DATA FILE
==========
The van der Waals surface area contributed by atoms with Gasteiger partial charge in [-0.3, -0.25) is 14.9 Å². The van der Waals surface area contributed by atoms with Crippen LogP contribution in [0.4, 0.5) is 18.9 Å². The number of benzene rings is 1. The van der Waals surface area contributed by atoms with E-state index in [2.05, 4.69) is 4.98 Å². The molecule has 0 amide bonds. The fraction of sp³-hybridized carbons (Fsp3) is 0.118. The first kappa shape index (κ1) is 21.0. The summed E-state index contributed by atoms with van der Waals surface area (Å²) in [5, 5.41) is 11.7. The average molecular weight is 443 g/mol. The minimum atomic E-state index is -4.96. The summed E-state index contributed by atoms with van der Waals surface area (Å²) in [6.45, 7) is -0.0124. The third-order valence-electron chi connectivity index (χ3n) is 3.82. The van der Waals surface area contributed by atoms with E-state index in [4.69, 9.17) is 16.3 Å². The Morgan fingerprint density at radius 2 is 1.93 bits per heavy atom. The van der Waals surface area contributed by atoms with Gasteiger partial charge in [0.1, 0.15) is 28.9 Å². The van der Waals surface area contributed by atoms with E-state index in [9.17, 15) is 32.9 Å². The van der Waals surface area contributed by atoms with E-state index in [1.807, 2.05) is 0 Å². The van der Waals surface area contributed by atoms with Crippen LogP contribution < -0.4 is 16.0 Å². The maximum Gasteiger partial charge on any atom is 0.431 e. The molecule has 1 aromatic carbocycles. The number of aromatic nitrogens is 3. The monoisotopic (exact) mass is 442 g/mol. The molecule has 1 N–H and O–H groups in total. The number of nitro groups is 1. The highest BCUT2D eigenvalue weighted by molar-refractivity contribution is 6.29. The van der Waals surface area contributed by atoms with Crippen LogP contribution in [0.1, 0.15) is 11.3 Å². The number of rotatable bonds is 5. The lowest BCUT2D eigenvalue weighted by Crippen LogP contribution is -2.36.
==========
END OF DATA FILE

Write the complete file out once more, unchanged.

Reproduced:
The van der Waals surface area contributed by atoms with Gasteiger partial charge in [-0.3, -0.25) is 14.9 Å². The van der Waals surface area contributed by atoms with Crippen LogP contribution in [0.4, 0.5) is 18.9 Å². The number of benzene rings is 1. The van der Waals surface area contributed by atoms with E-state index in [2.05, 4.69) is 4.98 Å². The molecule has 0 amide bonds. The fraction of sp³-hybridized carbons (Fsp3) is 0.118. The first kappa shape index (κ1) is 21.0. The summed E-state index contributed by atoms with van der Waals surface area (Å²) in [5, 5.41) is 11.7. The average molecular weight is 443 g/mol. The minimum atomic E-state index is -4.96. The summed E-state index contributed by atoms with van der Waals surface area (Å²) in [6.45, 7) is -0.0124. The third-order valence-electron chi connectivity index (χ3n) is 3.82. The van der Waals surface area contributed by atoms with E-state index in [4.69, 9.17) is 16.3 Å². The Morgan fingerprint density at radius 2 is 1.93 bits per heavy atom. The van der Waals surface area contributed by atoms with Gasteiger partial charge in [0.1, 0.15) is 28.9 Å². The van der Waals surface area contributed by atoms with E-state index in [9.17, 15) is 32.9 Å². The van der Waals surface area contributed by atoms with E-state index in [1.807, 2.05) is 0 Å². The van der Waals surface area contributed by atoms with Crippen LogP contribution < -0.4 is 16.0 Å². The maximum Gasteiger partial charge on any atom is 0.431 e. The molecule has 1 aromatic carbocycles. The number of aromatic nitrogens is 3. The monoisotopic (exact) mass is 442 g/mol. The molecule has 1 N–H and O–H groups in total. The number of nitro groups is 1. The highest BCUT2D eigenvalue weighted by molar-refractivity contribution is 6.29. The van der Waals surface area contributed by atoms with Crippen LogP contribution in [0.1, 0.15) is 11.3 Å². The number of rotatable bonds is 5. The lowest BCUT2D eigenvalue weighted by Crippen LogP contribution is -2.36.